Philly Officials Have Few Regrets Over Losing Out On Amazon HQ2
The rumors hadn’t been friendly to Philadelphia for months, but on Tuesday it was confirmed: Amazon has gone in a different direction for HQ2 — or rather, multiple different directions.
Hours after the e-commerce behemoth announced its intention to split the 50,000 jobs and $5B in investment of Amazon HQ2 between Northern Virginia and Queens in New York City, Mayor Jim Kenney led a press conference of Philly leaders reacting in measured disappointment to the news.
“I was more disappointed by the Dallas game on Sunday,” Kenney said, referring to the Philadelphia Eagles' loss to the Dallas Cowboys Nov. 11.
Kenney, PIDC President John Grady, Chamber of Commerce for Greater Philadelphia President Rob Wonderling and City of Philadelphia Director of Commerce Harold Epps all spoke at the conference, striking a similar tone: saddened by losing out on HQ2, but proud of the city's political and business leaders for their collaboration and effort.
When asked what the city could have done differently, Epps and Grady both claimed they only would have become more focused on business recruitment before Amazon's request for proposals, but otherwise would not have made any changes to the city's pitch. That being said, Epps and Grady expressed hope that Amazon will reach out in the coming weeks to "debrief" and give the city pointers on where it fell short.
That pitch was released online by the city at 3 p.m. Tuesday, full of details and data about the three locations offered as HQ2 sites — Schuylkill Yards and uCity Square in University City and the Navy Yard in South Philly. The section containing the financial incentive package was heavily redacted, but did include the offer of a $1.1B Tax Increment Financing District wherever Amazon would have landed.
Between the original pitch and materials presented after Philadelphia was named to the 20-city shortlist, Grady estimated that the city spent about $400K on recruiting Amazon. He and Epps justified the cost by saying much of that expenditure has been and will be reused for other business recruitment.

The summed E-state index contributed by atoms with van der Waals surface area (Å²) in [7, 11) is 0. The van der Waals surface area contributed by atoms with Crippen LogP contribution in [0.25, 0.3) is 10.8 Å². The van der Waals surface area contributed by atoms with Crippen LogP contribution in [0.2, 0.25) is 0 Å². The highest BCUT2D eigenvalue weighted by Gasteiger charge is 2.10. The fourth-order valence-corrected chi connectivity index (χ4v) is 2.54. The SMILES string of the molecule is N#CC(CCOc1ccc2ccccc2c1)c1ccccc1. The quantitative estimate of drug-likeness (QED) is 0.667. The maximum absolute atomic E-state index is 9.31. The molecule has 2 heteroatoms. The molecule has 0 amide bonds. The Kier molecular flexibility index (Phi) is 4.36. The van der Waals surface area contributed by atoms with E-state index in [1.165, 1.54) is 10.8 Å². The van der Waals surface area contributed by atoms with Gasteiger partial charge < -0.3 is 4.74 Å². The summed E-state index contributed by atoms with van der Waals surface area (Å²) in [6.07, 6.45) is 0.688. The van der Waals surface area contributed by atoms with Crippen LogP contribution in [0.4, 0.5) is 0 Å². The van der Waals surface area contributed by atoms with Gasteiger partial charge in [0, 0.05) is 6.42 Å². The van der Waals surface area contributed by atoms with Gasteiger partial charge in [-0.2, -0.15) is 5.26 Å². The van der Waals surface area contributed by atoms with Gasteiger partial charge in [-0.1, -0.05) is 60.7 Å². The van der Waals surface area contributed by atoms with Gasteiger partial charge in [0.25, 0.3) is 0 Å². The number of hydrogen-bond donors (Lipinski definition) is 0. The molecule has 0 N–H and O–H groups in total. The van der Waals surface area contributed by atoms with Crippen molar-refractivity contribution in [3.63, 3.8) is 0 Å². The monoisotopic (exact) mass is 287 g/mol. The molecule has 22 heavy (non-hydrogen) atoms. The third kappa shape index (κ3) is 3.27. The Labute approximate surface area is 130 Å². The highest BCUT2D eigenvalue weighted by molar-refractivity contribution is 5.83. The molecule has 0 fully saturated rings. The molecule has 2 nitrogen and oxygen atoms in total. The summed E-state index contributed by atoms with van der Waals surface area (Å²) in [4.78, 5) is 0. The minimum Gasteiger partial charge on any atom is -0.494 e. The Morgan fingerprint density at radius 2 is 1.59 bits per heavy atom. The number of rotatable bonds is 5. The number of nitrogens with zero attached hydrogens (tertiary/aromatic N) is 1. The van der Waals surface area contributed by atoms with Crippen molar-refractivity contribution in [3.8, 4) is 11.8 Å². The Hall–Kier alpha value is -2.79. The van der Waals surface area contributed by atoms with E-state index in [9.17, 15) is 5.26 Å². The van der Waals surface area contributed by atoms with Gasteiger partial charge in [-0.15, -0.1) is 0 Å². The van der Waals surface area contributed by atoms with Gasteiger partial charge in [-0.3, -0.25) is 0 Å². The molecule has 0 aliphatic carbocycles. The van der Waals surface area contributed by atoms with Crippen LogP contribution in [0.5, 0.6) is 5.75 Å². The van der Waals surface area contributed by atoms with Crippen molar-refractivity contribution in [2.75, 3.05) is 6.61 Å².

“The philosophy around the incentives from the beginning was to be aggressive, but never irresponsible,” Epps said.
Epps, Grady and Kenney all maintained that the incentive package offered was similar in nature to what the city has offered to other businesses in recent years, scaled up for the size of the proposed development.
Grady was the main point of contact between the city and Amazon throughout the process, and he said that the last he heard from the company was in an email Tuesday morning informing him that Philly had not been selected. Before then, he said he had been in "somewhat regular" contact with Amazon.
Among the contacts were a two-day visit to Philly from Amazon executives in February and a follow-up visit in April, Grady said. He said it is possible Amazon took even more visits without the knowledge of city officials.
Beyond the blueprint that Philly's Amazon pitch has set for future business recruitment, Epps said that the city will also benefit from the process due to its position between the two sites that wound up being selected. Philly's historic growth in the past 10 years has been partly due to its value relative to New York and Washington, D.C, and that value gap could grow if property values rise with Amazon's presence.
“If not in this city, then the best locations Amazon could have picked for us were chosen,” Epps said. “I think, as this thing unfolds, Philadelphia will be a quiet beneficiary of decisions some individuals and companies will make based on the realities in D.C. and New York.”